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What is an acquired brain injury?

Acquired Brain Injury

TYPE 1
Traumatic Brain Injury (TBI)

  • Fall
  • Road Traffic Accident
  • Sporting Head Injury

TYPE 2
Non Traumatic Brain Injury (NTBI)

  • Stroke
  • Brain Tumour
  • Encephalitis
  • Meningitis
  • Drowning

An acquired brain injury is any damage to the brain that occurs after birth.

Road traffic accidents are the most common cause of ABI in older children and adolescents, whilst falls, being dropped or non-accidental injuries are more common in younger children and infants. (Ref: West, J; Cerebra; 2010)

“The NHS’s Draft Service Specification for Paediatric Neuro-rehabilitation, published in December 2012, estimated that around 40,000 children in the UK suffer a brain injury each Year”  This is only an estimated figure and the incidence of acquired brain injury may in fact be much higher.

Of these, approximately:

  • 2,000 will have sustained severe traumatic brain injury
  • 3,000 moderate traumatic brain injury and
  • 30,000 mild traumatic brain injury

However the severity of the brain injury, does not always reflect the level of impairment.   In other words a person with a mild head injury may have been more significant impairments than a person with a severe head injury.  Each case in unique to the individual.

service wheel3MATRIX Neurological has therefore been formed to enable children and young people who have sustained an acquired brain injury, before the age of 19, to have immediate access upon discharge to high quality community-based services and support tailored specifically to their individual needs. We know our services are currently not available nationally.  People supported by us will continue to have access to services from MATRIX Neurological until they are 25.

ABI is often referred to as a ‘hidden disability’, as survivors may have no physical evidence of their injury. Many of the impairments are not visible to others and it is only over time that the longer term effects may become apparent. The negative consequences of ABI can severely and permanently change a child’s life, as well as have a profound impact on the child’s family as a whole.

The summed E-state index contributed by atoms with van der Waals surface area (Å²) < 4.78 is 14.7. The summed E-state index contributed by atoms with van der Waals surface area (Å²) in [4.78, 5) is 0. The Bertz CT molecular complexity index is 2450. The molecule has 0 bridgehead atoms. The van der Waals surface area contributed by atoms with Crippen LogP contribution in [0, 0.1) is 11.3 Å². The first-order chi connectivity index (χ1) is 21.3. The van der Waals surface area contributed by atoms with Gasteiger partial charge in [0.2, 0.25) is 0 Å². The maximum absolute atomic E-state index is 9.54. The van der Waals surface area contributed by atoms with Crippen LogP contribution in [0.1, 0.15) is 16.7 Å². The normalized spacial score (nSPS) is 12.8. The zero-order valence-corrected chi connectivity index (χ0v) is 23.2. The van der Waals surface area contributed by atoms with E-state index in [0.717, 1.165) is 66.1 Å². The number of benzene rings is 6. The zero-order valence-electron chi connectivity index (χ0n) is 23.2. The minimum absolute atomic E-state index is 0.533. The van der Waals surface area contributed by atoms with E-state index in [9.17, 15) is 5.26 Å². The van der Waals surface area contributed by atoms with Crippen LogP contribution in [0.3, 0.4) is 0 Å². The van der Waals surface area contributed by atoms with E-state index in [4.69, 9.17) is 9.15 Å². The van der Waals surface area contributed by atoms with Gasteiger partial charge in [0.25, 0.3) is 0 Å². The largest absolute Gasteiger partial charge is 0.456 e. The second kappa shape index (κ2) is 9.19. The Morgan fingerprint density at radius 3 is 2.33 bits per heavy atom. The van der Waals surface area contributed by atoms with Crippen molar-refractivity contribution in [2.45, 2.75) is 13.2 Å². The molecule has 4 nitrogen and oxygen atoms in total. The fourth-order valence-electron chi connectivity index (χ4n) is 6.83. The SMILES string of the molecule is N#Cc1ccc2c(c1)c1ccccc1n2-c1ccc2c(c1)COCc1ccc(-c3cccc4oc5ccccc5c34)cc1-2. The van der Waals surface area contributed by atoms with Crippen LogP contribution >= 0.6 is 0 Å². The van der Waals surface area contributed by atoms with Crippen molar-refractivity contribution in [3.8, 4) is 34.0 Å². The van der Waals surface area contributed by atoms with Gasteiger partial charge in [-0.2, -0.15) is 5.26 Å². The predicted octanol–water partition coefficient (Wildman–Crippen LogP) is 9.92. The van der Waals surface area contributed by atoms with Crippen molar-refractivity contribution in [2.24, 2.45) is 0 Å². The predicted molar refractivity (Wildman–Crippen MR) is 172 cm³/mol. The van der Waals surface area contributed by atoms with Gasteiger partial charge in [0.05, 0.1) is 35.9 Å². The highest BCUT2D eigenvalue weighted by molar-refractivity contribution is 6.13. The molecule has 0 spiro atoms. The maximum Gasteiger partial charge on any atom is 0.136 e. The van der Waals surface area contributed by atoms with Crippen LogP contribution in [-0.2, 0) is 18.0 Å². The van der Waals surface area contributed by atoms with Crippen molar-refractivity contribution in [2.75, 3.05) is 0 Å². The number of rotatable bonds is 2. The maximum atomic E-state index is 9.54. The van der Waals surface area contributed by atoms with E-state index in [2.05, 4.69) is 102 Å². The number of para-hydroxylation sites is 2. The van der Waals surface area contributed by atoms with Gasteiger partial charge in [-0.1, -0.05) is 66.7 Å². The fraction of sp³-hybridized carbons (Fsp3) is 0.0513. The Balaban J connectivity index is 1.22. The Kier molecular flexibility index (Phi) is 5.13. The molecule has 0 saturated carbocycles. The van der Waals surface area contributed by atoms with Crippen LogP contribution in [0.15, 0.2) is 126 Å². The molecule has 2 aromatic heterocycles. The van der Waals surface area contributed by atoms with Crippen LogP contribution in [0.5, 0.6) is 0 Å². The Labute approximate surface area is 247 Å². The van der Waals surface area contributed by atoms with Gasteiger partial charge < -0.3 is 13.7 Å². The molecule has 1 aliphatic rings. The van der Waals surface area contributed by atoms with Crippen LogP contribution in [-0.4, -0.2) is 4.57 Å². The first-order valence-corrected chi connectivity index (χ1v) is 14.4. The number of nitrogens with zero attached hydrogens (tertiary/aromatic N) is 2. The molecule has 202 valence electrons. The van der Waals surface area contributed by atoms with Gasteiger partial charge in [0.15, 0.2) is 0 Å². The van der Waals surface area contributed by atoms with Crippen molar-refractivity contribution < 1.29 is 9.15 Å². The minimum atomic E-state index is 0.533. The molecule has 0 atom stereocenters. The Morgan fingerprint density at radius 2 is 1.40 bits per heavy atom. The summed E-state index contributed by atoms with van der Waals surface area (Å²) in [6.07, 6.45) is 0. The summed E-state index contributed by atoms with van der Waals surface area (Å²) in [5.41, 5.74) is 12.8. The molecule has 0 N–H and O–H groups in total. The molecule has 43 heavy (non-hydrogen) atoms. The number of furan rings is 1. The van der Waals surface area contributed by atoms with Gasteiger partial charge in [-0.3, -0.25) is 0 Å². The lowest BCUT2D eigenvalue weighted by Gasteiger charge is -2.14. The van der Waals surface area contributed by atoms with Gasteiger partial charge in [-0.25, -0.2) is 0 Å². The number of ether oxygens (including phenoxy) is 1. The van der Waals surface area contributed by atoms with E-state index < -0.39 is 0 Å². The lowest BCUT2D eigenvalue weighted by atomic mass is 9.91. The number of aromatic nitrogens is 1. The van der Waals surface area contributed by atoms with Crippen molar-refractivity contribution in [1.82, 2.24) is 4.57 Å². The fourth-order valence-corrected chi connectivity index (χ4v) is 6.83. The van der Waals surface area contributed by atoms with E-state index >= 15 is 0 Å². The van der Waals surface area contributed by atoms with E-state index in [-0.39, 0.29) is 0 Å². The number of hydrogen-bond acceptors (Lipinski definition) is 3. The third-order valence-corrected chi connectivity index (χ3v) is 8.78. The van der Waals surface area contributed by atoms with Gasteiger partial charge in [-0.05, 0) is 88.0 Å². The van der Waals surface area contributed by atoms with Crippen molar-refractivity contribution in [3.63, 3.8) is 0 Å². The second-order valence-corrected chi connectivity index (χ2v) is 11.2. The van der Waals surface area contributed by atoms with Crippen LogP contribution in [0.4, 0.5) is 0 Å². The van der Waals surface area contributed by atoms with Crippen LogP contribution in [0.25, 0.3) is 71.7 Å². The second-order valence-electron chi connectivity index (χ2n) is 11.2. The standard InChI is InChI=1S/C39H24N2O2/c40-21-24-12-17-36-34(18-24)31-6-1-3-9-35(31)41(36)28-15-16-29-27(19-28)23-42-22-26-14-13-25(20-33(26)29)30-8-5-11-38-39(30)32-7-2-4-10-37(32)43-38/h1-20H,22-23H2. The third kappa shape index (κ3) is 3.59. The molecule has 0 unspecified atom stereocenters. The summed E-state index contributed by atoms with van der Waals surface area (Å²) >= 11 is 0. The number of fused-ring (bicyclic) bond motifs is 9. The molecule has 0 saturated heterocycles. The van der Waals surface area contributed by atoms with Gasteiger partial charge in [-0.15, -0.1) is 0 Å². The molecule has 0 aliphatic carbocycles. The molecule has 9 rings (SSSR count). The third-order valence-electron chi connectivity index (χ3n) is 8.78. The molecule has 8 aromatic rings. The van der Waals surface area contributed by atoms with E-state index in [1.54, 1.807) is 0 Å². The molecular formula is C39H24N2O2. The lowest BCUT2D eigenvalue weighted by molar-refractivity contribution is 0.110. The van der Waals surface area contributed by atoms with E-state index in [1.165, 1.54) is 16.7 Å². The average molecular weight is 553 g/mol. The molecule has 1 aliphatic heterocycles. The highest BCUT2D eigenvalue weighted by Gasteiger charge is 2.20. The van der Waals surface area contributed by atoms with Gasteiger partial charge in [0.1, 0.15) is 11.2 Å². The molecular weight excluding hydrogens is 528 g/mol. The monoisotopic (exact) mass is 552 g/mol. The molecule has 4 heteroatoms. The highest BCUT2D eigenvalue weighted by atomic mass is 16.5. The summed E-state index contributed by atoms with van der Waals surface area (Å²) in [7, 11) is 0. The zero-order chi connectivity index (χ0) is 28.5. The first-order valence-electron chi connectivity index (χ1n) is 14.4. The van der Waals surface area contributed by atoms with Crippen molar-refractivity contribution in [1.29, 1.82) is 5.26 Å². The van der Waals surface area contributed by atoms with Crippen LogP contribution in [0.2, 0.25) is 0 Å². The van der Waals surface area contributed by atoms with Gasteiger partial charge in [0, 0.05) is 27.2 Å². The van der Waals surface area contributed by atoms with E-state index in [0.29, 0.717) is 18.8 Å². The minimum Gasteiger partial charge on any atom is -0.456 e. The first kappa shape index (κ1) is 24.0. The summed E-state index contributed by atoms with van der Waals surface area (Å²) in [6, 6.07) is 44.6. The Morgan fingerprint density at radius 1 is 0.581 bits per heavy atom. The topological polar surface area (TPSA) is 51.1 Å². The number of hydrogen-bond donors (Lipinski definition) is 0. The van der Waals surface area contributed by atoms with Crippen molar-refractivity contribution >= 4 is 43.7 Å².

Impact on the child:

ABI can cause a range of long term disabilities such as communication and cognitive deficits, sleep disturbance, physical impairments such as post-traumatic epilepsy, depression and high rates of behaviour problems. The more severe the ABI, the greater the impairments of neuro-behavioural functions.

It is usually the cognitive, behavioural and personaity deficits that produce the greatest disruption to their quality of life. However, the long term effects often arise when childrn move into adolescence and adulthood and the true extent of these impairments may only become apparent when the child or adolescent returns to education and fails to meet develomental milestones.

Impact on the family:

It is well recognised that ABI affects both the injured individual and the family as a whole. Families experience panic and fear; shock and denial; anger; guilt and isolation and often no hope for the future. Although they eventually adapt to the increased demands of the brain injured child, it is also common for parents of children with an ABI to experience: